The Best Movie Ever | Crime Comedies

Crime comes hand in hand with certain types of behavior: secrecy, desperation, and good old-fashioned scheming. And although in real life most crime wouldn’t qualify as a laughing matter, those characteristics are the cornerstone of many of our greatest comedies. It only makes sense that some of our funniest films have been about lovable lawbreakers who bend the rules until they snap.

Also: Shane Black Talks ‘The Nice Guys,’ ‘The Predator’ and ‘Doc Savage’ (Interview)

Shane Black’s new comedy The Nice Guys may be more of a “private detective” comedy than a crime comedy, but why split hairs? This is as good a time as any for The Best Movie Ever to finally tackle the genre. We asked our critics – Crave’s William Bibbiani and Witney Seibold, and Collider’s Brian Formo – to each pick only one crime comedy that they think qualifies as the genre’s very best, and usual they can’t agree on a thing.

Check out the hilarious movies they picked, and come back next Wednesday for another all-new, highly debatable installment of The Best Movie Ever!


Brian Formo’s Pick: Monsieur Verdoux (1947)

Janus Films

Monsieur Verdoux is Charlie Chaplin’s most criminally underseen movie. The public didn’t rush to see the Tramp as a serial married man and serial murderer. By the time the silent film came about the audiences stopped supporting the world’s biggest star. But he kept on making great movies and Verdoux was his final masterpiece.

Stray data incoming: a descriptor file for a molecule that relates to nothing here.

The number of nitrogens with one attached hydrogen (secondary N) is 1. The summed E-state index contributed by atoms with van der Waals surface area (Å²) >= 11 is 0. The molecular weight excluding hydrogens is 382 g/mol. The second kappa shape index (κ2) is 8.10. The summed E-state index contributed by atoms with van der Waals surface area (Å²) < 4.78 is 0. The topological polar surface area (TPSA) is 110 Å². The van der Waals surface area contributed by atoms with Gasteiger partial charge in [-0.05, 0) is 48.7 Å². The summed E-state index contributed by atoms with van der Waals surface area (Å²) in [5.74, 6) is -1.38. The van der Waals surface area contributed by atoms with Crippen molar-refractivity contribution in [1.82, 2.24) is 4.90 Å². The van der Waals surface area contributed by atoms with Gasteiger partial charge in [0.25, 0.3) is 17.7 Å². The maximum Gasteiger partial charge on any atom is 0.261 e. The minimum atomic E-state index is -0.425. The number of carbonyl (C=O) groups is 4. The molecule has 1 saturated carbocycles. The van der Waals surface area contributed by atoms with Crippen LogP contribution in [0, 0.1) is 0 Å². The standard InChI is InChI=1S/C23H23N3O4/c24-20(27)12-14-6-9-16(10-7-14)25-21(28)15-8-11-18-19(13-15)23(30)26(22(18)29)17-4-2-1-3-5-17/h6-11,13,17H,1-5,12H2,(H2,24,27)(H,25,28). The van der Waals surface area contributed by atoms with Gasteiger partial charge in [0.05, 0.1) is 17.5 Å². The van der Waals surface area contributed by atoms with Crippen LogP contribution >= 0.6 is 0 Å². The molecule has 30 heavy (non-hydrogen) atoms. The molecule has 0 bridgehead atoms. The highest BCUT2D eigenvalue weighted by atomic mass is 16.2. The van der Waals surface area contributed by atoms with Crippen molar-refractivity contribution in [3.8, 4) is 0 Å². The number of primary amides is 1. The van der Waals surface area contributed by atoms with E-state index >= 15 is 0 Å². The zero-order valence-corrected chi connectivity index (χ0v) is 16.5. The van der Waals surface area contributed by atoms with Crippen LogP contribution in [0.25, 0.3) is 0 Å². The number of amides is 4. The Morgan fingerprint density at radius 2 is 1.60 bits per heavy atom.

Chaplin’s Tramp had tackled hard times before, but he flips his formula on its mustache here as Monsieur Verdoux. Verdoux is a sharp-dressed socialite who took up an odd profession when he could no longer find work and had an illegitimate child to feed: he gained the trust of older women, married them, poisoned them and collected money from the stocks that continue to come because the women themselves (older) are isolated from their former circles; Verdoux leaves the second that he gets a hint that someone has discovered their disappearance and then he moves on to the next woman in another country. He sees himself as a Robin Hood because he’s stealing from old money, the people who were not hit hard by the combination of the Great Depression and World Wars. He sends the money to the mother of his child, ironically the one woman he didn’t marry because he didn’t want any trails of his deceit to find them.